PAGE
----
The Cottage Smallholder

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Quince jelly and other quince recipes revisited

quinces on plateI decided last week to turn some of the quinces from Anna’s garden into something delicious. I rubbed off the fluff, cut them into chunks and covered them with water and the zest of a lemon. They were simmering on the gentlest setting (lid on) for about four hours until they softened and the juice took on that deep pink hue.

I strained the juice through a jelly bag overnight and popped both the juice and the strained flesh into the fridge. I was delighted to discover that both keep happily in the fridge for a couple of weeks. 800g of quinces and 850ml (1.5 pints) of water made 600ml of thickish juice that I am going to dilute a bit before venturing to make our delicious jelly. The fruit pulp will be seived and turned into quince cheese or Membrillo.

However, neither the quinces nor the juice have quite the same rich colour of a photograph of poached quinces that I saw last year. Towards the end of 2006 I read two wonderful posts about quinces written by Melissa from The Traveller’s Lunchbox. The first is an exquisite reminiscence of her first taste of membrillo and a good recipe. The second is a lazy way to make poached quinces and a vibrant red quince cordial. The photo on this post has stuck in my mind ever since.

Lying awake last night, I remembered Melissa’s posts and recipes. Although the laptop was propped beside the bed and D was sleeping soundly beside me, I didn’t like to fire it up just a foot away from his pillow. It has inbuilt speakers and is quite a vociferous machine.

So I crept downstairs and leafed through our abridged Mrs Beeton’s Book of Household Management that we keep in the loo. She suggests a long cooking time, at least 3 hours, and the addition of cochineal (if desperate). I am not that desperate.

Surely one could make Membrillo out of the quinces in both recipes and jelly out of the quince infused water. You would need to leave out the sugar during the baking stage of the poached quince (recpe 2) and probably reduce the liquid a bit after the baking stage.

What do you think?

Also, on the subject of quinces, I found this gorgeous site today with some ancient recipes for making quince paste and setting it in beautiful moulds. These would make wonderful Christmas presents. We have some old glass bowls that belonged to my grandmother that have a star pattern cut into the base. They would make a good mould if the paste was not too hot.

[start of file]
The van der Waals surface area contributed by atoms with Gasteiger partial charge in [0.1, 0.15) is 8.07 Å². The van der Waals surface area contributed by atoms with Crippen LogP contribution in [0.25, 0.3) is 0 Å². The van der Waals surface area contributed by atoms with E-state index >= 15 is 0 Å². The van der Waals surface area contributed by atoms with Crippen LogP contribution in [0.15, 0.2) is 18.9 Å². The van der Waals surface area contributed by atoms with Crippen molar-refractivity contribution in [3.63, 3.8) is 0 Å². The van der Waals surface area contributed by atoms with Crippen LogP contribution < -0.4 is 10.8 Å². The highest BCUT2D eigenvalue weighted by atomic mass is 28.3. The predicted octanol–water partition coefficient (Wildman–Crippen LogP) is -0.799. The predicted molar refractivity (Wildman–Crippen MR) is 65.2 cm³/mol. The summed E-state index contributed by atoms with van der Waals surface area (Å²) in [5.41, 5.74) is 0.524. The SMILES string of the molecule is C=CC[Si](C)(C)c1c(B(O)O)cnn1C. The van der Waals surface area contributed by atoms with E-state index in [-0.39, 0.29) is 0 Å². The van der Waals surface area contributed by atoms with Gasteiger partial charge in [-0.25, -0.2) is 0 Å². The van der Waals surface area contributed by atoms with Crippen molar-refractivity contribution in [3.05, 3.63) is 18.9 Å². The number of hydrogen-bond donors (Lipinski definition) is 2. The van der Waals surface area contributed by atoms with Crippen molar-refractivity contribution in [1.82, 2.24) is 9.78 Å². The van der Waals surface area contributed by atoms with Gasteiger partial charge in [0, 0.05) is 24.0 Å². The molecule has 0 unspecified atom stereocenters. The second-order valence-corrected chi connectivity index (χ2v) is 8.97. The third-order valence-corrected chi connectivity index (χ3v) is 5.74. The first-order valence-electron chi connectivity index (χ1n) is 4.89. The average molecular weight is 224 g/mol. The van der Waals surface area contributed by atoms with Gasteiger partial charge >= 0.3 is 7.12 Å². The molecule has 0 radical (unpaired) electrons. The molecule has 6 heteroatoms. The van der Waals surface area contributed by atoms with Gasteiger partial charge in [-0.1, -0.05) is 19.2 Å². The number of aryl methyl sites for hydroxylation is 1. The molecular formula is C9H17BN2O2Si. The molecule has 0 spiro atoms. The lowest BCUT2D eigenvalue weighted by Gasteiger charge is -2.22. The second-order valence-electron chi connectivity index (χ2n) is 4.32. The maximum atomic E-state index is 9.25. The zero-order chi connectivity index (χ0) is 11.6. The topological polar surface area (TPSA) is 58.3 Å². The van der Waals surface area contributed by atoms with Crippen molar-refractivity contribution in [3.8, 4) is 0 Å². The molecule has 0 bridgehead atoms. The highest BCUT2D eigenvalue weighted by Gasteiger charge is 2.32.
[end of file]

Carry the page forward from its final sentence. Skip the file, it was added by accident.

Update. We ow have our own recipe for membrillo here.

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  1. Pumpkin~Power

    Just wondered if anyone has a recipe for Quince Liquer at all? I made Membrillo last year but made so much I have heaps left (yummy though it is!) so thought I should try something different this year. Any suggestions gratefully recieved. Thanks Pumpkin

  2. Quince jam is delicious too- like the jelly, a wonderfully deep pinky-orange, with a lovely grainy texture.
    Take 6lbs quinces, peeled (use a potato peeler) cored & chopped, boil together with 3 pints water until soft, then mash with a potato masher. Add 1lb sugar to every 1pt of mush, and make jam as usual. (Do stir occasionally to stop sticking, taking normal care not to get splashed.) Yield c10lb.

  3. Fiona Nevile

    Hi Sabine

    Lucky you, finding quinces in Borough Market. It is a wonderful place for foodies!

    The home made jelly and membrillo is so much better than the shop bought stuff.

    Thanks for leaving a comment. Much appreciated.

  4. I made the jelly and membrillo today – only a tiny quantity, mind you, but it’s gorgeous! The membrillo is so much more fragrant than the stuff we used to buy in Spain…
    Thank you for sharing all those wonderful recipes with us!

  5. Hi Fiona,

    what a wonderful website! I’ve been lurking for a while and recently, I’ve been going straight to your blog for any preserving recipes.